Posted below are various articles on embryonic stem cell research. We have attempted to present a logical overview of the arguments made in opposition to this research. We have provided synopses below the direct links to each source to both facilitate quicker understanding of the points being made as well as to clearly delineate the flow of logic we've constructed. Some sources discuss additional information to that provided in their synopses; however, each article was chosen for a particular purpose and only that information deemed relevant to our general overview of the opposition was included.
Viewing Embryonic Cell Research from Beneficence and Justice Perspective
“Beneficence” in the Belmont Report is understood as “acts of kindness and charity”, calls for biomedical researchers putting patients’ dignity and well-being in the forefront. Principle of justice is an extension on the basis of beneficence principle which restricts researchers that “must never enlist subjects in an experiment if those subjects do not stand to reap any benefits.” Another document, the Belmont report, advocates the principle of informed consent. It requires physicians and biomedical researchers at first carefully explain to and receive written consent from the human subjects which enroll into a clinical research trial.
How can these ethnical concepts be relevant to the issue of embryonic stem (ES) cell research? The requirement for informed consent and patient advocates they established is in fact relevant to fetal and ES cell research. Since opponents always argue that neither the embryo nor the fetus is recognized as a person in the legal sense, thus there is no obligation for ES cell researchers to abide by those reports. Even if, however there is absence of legal status, ethical policy will not be precluded. The book stated the evidence that “abortion in North America and Europe is only permissible up to the fifth month and not beyond, even though the fetus does not attain the legal status of a person until after birth.” In this matter of fact, therapeutic cloning and ES cell research maintain that “a human embryo or fetus which is incapable of giving informed consent should be afforded the benefit of an advocate."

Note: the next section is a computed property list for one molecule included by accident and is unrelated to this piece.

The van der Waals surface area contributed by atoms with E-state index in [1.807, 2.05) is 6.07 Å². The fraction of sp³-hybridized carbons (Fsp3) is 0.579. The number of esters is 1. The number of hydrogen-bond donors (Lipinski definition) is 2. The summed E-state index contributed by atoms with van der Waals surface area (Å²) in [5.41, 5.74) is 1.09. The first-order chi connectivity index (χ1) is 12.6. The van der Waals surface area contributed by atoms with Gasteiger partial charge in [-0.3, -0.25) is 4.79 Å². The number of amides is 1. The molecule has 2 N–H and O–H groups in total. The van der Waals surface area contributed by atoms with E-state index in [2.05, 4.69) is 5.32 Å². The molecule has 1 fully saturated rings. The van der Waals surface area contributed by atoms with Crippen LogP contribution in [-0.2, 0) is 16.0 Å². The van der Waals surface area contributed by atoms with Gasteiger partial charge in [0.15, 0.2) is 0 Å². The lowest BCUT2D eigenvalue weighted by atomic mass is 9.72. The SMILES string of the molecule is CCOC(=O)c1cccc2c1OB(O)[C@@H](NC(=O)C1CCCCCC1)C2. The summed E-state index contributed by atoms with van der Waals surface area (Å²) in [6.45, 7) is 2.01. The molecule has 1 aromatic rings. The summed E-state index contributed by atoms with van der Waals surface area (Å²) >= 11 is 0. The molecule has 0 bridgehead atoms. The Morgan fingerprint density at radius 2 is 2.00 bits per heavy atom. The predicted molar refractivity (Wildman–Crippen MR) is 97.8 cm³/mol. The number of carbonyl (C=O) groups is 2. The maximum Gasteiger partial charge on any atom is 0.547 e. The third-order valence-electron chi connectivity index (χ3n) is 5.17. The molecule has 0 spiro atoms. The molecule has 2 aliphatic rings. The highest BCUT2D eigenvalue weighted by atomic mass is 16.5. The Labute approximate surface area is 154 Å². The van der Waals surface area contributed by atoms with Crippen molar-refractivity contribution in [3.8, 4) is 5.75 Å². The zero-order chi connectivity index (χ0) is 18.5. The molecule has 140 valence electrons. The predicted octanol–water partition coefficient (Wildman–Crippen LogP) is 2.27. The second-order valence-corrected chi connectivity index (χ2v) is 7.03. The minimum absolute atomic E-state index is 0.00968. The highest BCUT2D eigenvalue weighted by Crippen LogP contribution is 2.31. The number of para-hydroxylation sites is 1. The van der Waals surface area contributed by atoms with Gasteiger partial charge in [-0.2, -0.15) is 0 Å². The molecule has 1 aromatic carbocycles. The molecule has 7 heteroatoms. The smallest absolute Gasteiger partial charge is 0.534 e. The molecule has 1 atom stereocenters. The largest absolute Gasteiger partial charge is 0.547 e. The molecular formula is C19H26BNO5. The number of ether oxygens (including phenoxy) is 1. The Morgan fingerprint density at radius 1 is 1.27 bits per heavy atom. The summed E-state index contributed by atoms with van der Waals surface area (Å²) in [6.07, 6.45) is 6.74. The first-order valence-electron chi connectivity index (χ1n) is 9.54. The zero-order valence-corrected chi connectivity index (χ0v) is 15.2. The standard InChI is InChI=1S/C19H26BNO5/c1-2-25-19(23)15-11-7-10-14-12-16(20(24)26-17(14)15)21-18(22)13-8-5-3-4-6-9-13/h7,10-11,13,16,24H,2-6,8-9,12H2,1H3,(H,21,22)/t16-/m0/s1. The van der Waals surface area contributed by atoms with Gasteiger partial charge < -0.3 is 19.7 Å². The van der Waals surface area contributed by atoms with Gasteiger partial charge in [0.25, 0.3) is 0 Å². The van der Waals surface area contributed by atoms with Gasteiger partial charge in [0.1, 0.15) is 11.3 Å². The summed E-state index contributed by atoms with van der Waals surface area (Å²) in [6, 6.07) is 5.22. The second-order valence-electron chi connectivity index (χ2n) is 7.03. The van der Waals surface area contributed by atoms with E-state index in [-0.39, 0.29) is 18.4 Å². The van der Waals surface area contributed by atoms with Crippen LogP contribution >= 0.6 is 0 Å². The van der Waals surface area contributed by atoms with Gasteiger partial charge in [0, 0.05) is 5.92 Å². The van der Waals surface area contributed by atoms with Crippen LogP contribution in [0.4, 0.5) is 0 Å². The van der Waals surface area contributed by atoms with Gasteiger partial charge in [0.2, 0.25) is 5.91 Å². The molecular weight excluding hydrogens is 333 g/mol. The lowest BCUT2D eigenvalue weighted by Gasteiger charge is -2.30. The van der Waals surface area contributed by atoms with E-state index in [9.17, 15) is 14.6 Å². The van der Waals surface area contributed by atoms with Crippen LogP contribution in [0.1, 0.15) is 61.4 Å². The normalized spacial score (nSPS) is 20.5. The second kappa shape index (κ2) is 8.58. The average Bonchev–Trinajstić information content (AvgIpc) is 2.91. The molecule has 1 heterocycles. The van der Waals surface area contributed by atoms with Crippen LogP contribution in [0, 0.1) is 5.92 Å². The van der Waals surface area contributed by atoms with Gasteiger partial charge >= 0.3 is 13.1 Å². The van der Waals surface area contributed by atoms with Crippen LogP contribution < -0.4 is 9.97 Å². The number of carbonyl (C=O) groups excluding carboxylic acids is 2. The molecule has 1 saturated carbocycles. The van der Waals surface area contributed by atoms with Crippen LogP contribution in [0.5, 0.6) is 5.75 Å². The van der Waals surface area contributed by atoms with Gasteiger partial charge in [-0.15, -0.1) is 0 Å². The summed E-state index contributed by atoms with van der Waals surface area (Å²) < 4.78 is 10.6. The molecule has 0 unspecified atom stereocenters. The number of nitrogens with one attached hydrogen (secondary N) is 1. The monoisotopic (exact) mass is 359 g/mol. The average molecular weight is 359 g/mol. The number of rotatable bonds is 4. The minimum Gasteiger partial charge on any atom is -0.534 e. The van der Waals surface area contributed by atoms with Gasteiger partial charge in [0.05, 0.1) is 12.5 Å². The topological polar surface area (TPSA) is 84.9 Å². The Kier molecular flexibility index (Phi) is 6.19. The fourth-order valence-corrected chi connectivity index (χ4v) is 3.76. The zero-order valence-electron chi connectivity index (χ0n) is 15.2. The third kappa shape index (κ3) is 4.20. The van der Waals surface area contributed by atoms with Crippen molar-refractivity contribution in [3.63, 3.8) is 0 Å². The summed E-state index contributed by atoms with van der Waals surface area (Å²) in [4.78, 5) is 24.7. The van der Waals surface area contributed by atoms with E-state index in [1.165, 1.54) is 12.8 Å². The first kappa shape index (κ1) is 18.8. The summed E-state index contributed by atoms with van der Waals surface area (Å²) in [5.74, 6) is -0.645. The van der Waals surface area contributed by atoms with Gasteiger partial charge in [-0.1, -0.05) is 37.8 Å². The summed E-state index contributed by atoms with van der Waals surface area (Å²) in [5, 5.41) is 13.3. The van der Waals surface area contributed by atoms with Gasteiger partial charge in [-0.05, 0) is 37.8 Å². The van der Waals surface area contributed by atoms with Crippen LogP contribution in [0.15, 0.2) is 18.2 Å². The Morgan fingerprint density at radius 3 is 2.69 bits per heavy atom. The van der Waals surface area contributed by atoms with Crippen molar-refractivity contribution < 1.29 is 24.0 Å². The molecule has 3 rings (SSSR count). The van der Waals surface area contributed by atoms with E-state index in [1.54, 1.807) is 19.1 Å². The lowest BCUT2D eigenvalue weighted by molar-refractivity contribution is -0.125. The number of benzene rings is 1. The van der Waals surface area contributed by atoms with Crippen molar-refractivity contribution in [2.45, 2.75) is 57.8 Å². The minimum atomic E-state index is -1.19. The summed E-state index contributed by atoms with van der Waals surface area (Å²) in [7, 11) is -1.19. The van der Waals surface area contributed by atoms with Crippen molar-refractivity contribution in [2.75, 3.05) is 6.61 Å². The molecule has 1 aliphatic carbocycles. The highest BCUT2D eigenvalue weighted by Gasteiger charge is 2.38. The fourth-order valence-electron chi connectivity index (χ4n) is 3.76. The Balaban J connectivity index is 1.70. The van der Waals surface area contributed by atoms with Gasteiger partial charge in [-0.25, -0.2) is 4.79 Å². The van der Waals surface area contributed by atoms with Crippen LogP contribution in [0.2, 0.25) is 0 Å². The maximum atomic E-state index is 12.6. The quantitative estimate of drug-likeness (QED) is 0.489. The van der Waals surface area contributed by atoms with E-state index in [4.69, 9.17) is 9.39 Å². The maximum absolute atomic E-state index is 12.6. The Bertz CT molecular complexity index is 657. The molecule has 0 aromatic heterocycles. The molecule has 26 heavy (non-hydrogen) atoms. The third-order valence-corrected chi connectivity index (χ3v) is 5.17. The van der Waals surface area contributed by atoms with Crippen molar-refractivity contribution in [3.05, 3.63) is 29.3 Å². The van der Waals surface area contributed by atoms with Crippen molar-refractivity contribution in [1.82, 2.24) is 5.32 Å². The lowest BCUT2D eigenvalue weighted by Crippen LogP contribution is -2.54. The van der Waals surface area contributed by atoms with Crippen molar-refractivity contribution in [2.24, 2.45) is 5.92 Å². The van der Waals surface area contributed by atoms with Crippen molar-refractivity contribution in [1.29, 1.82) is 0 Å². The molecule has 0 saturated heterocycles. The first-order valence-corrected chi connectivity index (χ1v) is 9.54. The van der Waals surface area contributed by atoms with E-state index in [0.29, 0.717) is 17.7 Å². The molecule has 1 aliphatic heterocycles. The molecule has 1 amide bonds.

"[T]he biological identity of a new human individual is already constituted" when "two gametes have fused" to form a "zygote." Human life is a continuum that begins at conception and the entity that develops should be respected as a person at all stages of development. Thus, embryos should be treated as ends themselves rather than as means to other ends. In response to arguments that the early embryo's capacity for spontaneous "twinning" (usually within the first 14 days of development) is evidence that it has not undergone individuation and should thus not be granted full "personhood" status, it should be noted that this capability is established early and that the overwhelming majority of embryos do not have this potential.